Rapha’s Supercross series took place over the weekend in Nobeyama, part of the Yatsugatake Mountains and Japan’s highest town, sitting at an altitude of 1,345m. Now in its 7th year, conditions began with fresh snow and freezing temperatures and ended in torrential rain for the UCI Elite races, where the mud became so deep even the strongest were challenged in two days of some of the most entertaining bike racing on the planet.
The deeply-frozen ground of Nobeyama meant the earth needed to be drilled in order to build the barriers. The icy surface made for a precarious course for the early morning categories, but within a few hours temperatures began moving closer to zero and the first signs of mud emerged.
Hardy riders from all walks of life raced in some of the harshest conditions over the weekend. The unique environment of Nobeyama provides an amazing stage for Supercross, where an office worker from Tokyo can race alongside some of the world’s finest in the sport.
The Yatsugatake Mountains offer a continuous backdrop from all angles of the course. As temperatures dropped later in the day, puddles began to freeze, making the course unreadable, even by the most experienced racers.
Racers from overseas are always well represented, and this year riders from the US, Australia and Canada. The Athletic’s Jeremy Dunn raced single speed on the first day, then as he was “already here” decided to race against geared bikes on day two. Cheering from the locals of “Ganbare JD” kept him churning through the mud, passing other riders and finishing alongside Digoro, friend and fellow Rapha Continental rider.
Food is taken seriously in Japan, and catering teams travelled from all parts of the country to provide a wide selection of hand-prepared choices for riders and spectators. Due to the local climate, Nobeyama is said to produce Japan’s sweetest cabbages, lettuces and corn. Fresh local vegetables were also being sold alongside various other dishes.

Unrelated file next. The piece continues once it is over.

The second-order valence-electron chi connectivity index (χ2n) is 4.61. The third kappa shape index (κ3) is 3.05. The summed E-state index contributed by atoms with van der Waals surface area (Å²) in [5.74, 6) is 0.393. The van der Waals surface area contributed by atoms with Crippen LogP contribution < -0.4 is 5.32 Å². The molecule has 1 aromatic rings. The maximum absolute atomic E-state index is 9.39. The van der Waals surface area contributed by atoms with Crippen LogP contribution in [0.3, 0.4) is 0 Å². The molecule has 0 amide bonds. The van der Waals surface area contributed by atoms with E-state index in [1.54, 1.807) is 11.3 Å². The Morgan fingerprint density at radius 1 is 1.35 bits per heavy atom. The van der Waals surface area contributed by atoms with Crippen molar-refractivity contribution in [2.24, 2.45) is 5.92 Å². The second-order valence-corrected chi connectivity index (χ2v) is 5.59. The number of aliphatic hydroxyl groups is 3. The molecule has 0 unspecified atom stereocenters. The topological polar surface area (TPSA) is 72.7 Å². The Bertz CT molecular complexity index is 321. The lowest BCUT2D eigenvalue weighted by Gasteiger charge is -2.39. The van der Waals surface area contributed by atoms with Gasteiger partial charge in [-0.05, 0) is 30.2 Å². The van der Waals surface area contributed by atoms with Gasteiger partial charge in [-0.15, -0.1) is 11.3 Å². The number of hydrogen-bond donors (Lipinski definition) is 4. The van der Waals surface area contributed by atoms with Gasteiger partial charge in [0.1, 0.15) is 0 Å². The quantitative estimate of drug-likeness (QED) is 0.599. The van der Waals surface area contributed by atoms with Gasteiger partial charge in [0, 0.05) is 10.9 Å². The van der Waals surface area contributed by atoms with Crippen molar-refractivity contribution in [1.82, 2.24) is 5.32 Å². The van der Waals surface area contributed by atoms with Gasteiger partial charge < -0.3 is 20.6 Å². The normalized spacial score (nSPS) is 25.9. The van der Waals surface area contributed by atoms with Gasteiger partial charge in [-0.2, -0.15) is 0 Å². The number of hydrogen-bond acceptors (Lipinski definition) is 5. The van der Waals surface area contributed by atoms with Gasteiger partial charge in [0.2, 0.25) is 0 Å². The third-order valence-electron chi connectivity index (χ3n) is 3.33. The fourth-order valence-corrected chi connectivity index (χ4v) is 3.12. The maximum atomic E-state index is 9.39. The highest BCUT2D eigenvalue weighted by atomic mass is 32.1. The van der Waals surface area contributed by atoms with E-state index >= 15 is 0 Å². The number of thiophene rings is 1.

Although Nobeyama is a UCI categorised race, the children’s races are equally important — from the more competitive junior race to the kindergarten event where parents play an equal part in getting the racers to the finish line.
As the rain came and temperatures rose on the second day, so too did the mud — even by late morning conditions were beginning to get treacherous for the riders. Wipeouts occurred on most corners and the deeper, thicker sections of mud were also bringing down a high percentage of the racers.
By the time the UCI Elite races were getting started, the drizzle had become a downpour. Riders forced through the mud where possible, then ran when pedals became too heavy.
Rapha’s Head of Japan, Daisuke Yano has been organising this race for the past seven years, the countless hours he puts in together with an amazing team and family atmosphere are evident in the UCI status and continuous growth year upon year. Not only managing things over the whole weekend but racing amongst some of the worlds best in the UCI Men’s Elite race.
Although the temperature on the second day was milder, the constant biting rain robbed riders of their core body temperature. Heart rates increased with the intense effort but with every lap the heavy mud that covered them only added to the severity of the cold. After the race, shivers quickly set in — the only refuge a nearby catering truck with warm water, possibly the best shower you could ever experience.
Waka Takeda placed just outside the podium on day one of the race. On the second day as fatigue set in and the downpour came, she slogged through the heaviest mud and truly epic conditions to finish 2nd
Deciding to travel light with only one bike for an Elite Men’s final in the toughest conditions in Japan is not usually a winning formula. After puncturing 30 minutes into the race Garry Millburn commandeered his wife Fiona’s bike until he could get his own back from the pit, finally catching the leaders on the final lap before making his move for victory.